At least 44 minors killed so far to quell the pro-democracy revolt. The Chinese are asking the coup generals to protect the gas and oil pipeline built as part of the Belt and Road. More charges against democratic leader Aung San Suu Kyi: she faces 14 years in prison.
Yangon (AsiaNews) – While dissidents and humanitarian organizations denounce the atrocities ordered by the Burmese generals against children and minors, Beijing has other priorities: it wants the military junta to protect the oil and gas pipelines that connect the two countries, two infrastructures subsidized with Chinese money as part of the Belt and Road Initiative (the "new Silk Roads).
The Chinese government seems intent on giving full support to the Naypyidaw military, engaged in a bloody repression of the popular protests that broke out after the coup on February 1.
Meeting his Singapore counterpart Vivian Balakrishnan, on March 31 in Nanping (Fujian) Chinese Foreign Minister Wang Yi made it clear: China appreciates that ASEAN (Association of Southeast Asian Countries) has adopted "a policy of non-interference" with respect to the ongoing crisis in Myanmar.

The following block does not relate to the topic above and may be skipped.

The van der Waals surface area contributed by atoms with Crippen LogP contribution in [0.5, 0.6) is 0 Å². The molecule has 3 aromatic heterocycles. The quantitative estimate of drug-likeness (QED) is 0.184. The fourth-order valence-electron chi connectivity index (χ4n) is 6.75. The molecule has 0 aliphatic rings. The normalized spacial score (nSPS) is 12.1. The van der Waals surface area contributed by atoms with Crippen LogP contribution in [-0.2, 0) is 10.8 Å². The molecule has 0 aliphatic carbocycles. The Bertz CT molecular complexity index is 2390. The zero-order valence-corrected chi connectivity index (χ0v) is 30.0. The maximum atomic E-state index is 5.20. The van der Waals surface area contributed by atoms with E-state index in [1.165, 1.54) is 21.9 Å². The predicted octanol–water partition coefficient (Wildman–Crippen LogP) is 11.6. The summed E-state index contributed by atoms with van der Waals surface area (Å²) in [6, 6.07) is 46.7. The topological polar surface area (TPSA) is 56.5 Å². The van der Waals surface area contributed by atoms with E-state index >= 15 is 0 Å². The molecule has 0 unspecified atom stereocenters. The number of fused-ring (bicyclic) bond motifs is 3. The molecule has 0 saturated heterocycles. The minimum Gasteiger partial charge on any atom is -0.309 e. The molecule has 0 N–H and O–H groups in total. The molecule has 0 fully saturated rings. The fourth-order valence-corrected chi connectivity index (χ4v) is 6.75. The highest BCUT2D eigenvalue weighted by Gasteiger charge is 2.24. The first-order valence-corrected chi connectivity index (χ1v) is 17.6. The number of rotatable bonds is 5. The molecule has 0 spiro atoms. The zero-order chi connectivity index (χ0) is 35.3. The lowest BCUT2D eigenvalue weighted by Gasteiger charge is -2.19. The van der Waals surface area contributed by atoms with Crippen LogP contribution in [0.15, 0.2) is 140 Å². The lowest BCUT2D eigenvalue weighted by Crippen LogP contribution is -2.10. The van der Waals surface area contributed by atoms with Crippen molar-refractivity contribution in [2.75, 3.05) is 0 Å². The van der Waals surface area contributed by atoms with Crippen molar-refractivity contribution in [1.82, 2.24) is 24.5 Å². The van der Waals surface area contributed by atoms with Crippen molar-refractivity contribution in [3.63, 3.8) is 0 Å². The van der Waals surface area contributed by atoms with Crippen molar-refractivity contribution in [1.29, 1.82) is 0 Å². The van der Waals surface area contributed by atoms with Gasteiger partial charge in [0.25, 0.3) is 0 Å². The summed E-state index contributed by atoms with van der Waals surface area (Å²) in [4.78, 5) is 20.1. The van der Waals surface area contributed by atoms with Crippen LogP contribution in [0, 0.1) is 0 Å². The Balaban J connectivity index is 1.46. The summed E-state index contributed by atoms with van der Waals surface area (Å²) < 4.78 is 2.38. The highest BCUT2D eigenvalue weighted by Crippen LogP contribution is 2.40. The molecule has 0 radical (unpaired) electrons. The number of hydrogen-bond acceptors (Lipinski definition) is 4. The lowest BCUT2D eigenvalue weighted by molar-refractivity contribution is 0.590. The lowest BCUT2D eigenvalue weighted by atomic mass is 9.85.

From Beijing's point of view, external interference - especially Western interference - is a danger to its commercial and strategic interests in Myanmar.
According to The Irrawaddy, Chinese authorities have asked the Burmese junta to strengthen the defense of the pipelines carrying oil and gas from Kyaukphyu, on the Bay of Bengal, to the Chinese province of Yunnan.
China's concerns about these energy structures have multiplied after ethnic militias stationed in Shan State threatened to join the revolt against Burmese generals in recent days. Before arriving in Chinese territory, the pipelines pass through this area of Myanmar.
Meanwhile, the toll of demonstrators killed by the military continues to grow. The Association for Political Prisoners estimates that to date there are 543; this number includes 44 children. Save the Children has estimated that the number of minors killed at the hands of the Burmese security forces has doubled in the past 12 days.
The regime of General Min Aung Hlaing has so far detained 2,700 opponents. Aung San Suu Kyi, the Democratic leader ousted by the junta, continues to remain under arrest. After allegations of corruption, the military authorities charged her with violating a law on state secrets dating back to the British colonial era: she faces 14 years in prison is found guilty.
Yesterday Mya Aye, another historical exponent of the democratic front, was also charges. He is a veteran of Generation 88, the group of dissidents who were the protagonists of the revolt of 1988, later suppressed by the Armed Forces. The accusation against him is that he incited the population to commit crimes.